Is straining a sign your baby is constipated? Here’s what you need to know.
From constipation symptoms and causes to ways to relieve baby constipation, get the facts you need to know.
It’s not unusual for babies to seem constipated. The reason? Babies—especially infants—are often lying flat, which makes it more challenging for their digestive system to keep things moving along (unlike older kids, who have gravity to help push things out). Your baby’s waste may move very slowly through the digestive tract, resulting in hard, dry stools. All the changes in your baby’s diet the first year can also affect his digestive system.
What other facts should you know about constipation—and what myths should you ignore?
Some bacteria are good for your baby and can help with constipation.
Truth. Prebiotics (promoters of “good” bacteria) and probiotics (the actual “good” bacteria) can help combat the effects of “bad” bacteria, plus they can help maintain a healthy digestive tract. If your baby is experiencing constipation, ask your doctor about switching to a formula like Enfamil® Reguline®, which has two prebiotics and was specially created to allow babies to pass stools comfortably.
If your baby is straining, he’s definitely constipated.
Myth. Most babies strain (their face looks squished up and they might turn red) when they’re having a bowel movement; this is normal and not a sign of constipation. What’s going on? Your baby is still developing his abdominal muscles, and his digestive tract is also working hard. Sure, it’s taking some effort, but that’s all right. If you’re still concerned, ask your doctor whether a formula like Enfamil Reguline can help.
Your baby should have a bowel movement every day.
Myth. Every baby is different, and babies react to formula in different ways. While most formula-fed babies tend to have a BM at least once a day, having them less often is normal. Breast-fed babies tend to pass stools daily in the first month of life, but after that they can go several days or even a week without having a BM. So you may think your baby is constipated, but really everything is normal. As long as your baby’s stool is soft, he’s OK.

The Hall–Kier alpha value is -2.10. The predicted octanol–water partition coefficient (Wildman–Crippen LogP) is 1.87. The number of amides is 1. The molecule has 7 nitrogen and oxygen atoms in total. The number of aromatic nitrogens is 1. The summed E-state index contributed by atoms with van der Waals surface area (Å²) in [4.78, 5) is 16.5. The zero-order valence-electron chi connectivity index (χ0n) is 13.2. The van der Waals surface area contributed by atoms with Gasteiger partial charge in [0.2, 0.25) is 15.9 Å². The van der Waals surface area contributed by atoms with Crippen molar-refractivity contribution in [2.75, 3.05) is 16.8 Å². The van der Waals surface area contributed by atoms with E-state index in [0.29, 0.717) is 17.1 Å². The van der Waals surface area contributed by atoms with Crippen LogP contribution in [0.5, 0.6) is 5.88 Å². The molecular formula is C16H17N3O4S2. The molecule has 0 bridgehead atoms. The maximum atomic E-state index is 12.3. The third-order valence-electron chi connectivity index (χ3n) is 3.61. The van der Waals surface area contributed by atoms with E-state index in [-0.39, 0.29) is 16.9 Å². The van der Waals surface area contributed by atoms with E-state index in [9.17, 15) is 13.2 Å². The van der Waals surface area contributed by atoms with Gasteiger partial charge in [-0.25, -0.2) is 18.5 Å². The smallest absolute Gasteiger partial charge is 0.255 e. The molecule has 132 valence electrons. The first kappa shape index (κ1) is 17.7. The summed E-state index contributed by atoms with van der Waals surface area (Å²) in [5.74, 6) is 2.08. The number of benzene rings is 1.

Baby exercise can help bowel movements.
Truth. Take your baby’s knees and gently press one, then the other, toward his abdomen. Repeat this exercise as much as your baby will tolerate (some babies really love it, so be prepared for smiles and maybe even laughter). This movement helps get things moving in your baby’s digestive system and may produce the desirable results from his digestive tract.
Constipation can run in the family.
Truth. If either of the baby’s parents has issues with constipation, the baby might as well. That’s why it’s important to recognize the signs and develop good dietary, physical, and lifestyle habits at a young age.
Constipation may be connected to “heaty” foods.
Truth, according to traditional Chinese medicine. The thinking: Most foods have either cooling or warming characteristics, so what we eat affects the levels of yin (cool) and yang (warm) that naturally occur in our bodies. Dry, hard stools are said to be a symptom of a lack of yin—therefore traditional Chinese doctors recommend treating constipation that could be caused by excessive “heat” with cooling foods that will increase yin. These include apples, bananas, pears, strawberries, broccoli, cabbage, eggplant, spinach, Swiss chard, celery, soybeans, buckwheat, and sesame oil. Ask your baby’s doctor what is appropriate for his diet if you believe he has too much inner heat.
To Learn More
For the latest research on constipation, read “Constipation in Babies: What Doctors Are Learning.”